HELP! Whether you need it, give it or have its damn tune stuck in your head, getting by without a little isn’t always practical.

I’m not exactly a proud person. Mary can keep on burning, but I’m quite happy basking in the cold, hard light of humility. Wait, that makes it all sound a bit worthy. No, I’m not railing against the deadly sins. Jealousy and I have long been friends. Modesty just comes really easily when you’re only ever the best in the room at being the worst.

And I can’t complain; mainly as it’s the life I’ve chosen. Challenging yourself constantly is great for the soul, but self-deprecation is a lovely by-product of the process, since learning new things means always being the novice in a world full of fully-fledged nuns. It took longer than I care to admit for me to get used to navigating the four stages of competence quite so publicly, quite so often, but these days I’m unconsciously competent at tackling failure with or without an audience.

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Even for someone without the burden of achievement on her back, asking for help isn’t always as easy as offering it. The feelgood factor of yanking someone out of a hole doesn’t quite flow to the one in the ground, clambering up. It’s just the nature of help: it’s a giver’s market. But lately, I was in it for the taking.

The Black Isle in Ross and Cromarty isn’t quite on my usual daily commute. In fact, I’d never set hand nor hoof on the Highland misnomer until I joined Black Isle Bicycles for a tour of the peninsula last week. As the name suggests, the community enterprise is a cycling hub for the area, providing bike hire and maintenance, information and advice to locals and visitors alike. Part of Transition Black Isle, a charitable organisation promoting lower-carbon lifestyles, Black Isle Bicycles has been reclaiming the road on two wheels since last summer. Not only can they grind your gears and re-rail your derailleur, they also offer route guides and tours of the glorious location. Joining the team, Lizbeth and Giles, for the day was a lesson in history, geography and winding currents – with a bike ride thrown in.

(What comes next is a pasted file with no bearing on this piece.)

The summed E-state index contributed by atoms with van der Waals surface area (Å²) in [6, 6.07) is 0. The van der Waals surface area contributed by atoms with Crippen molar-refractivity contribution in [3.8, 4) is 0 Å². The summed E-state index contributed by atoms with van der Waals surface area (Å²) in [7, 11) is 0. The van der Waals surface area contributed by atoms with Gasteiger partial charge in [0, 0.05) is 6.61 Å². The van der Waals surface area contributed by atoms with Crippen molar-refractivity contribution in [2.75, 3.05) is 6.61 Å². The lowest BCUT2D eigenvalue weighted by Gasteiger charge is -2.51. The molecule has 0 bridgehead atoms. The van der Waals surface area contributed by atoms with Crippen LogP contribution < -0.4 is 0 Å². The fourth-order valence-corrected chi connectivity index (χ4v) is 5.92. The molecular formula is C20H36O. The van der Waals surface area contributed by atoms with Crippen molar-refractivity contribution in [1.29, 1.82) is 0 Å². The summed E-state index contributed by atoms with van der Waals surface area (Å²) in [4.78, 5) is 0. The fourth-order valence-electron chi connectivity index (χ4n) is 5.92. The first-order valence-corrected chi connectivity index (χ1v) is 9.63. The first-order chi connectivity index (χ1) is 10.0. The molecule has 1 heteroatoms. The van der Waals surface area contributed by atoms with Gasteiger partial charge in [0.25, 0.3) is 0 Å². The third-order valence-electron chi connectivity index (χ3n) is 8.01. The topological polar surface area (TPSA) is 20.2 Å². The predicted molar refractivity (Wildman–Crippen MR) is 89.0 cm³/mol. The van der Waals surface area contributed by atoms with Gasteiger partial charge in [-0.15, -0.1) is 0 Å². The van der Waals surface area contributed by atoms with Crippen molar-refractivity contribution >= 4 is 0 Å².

Travelling up through the winter-scape of the A9, I’ll confess I wasn’t totally enamoured with the thought of donning waterproofs and heading out to be proofed by water. True to reputation though, by the time I’d reached Fortrose Leisure Centre, made my peace with the rig-out and my bladder, the weather had bucked up its ideas and was wearing its Sunday best. So as we set off for an afternoon of electric mountain biking, all blue sky and countryside, it felt a little more Famous Five than I’d been expecting.

Before I was cleared for take-off though, I was given a short training session on the bike; a few spins around the quiet car park to get a feel for the controls. You see, this wasn’t just any old penny-farthing, this was a 200,000-penny-farthing, and wrecking it with my quarter-assed cycling just wasn’t an option. I can’t say I’d ever actually heard of an electric mountain bike, not being the best of pedallers even without the added confusion of voltage. But with their increasing popularity and Black Isle Bicycles’ handy hiring scheme on offer, it seemed like a perfect time to fuel my fitness fires.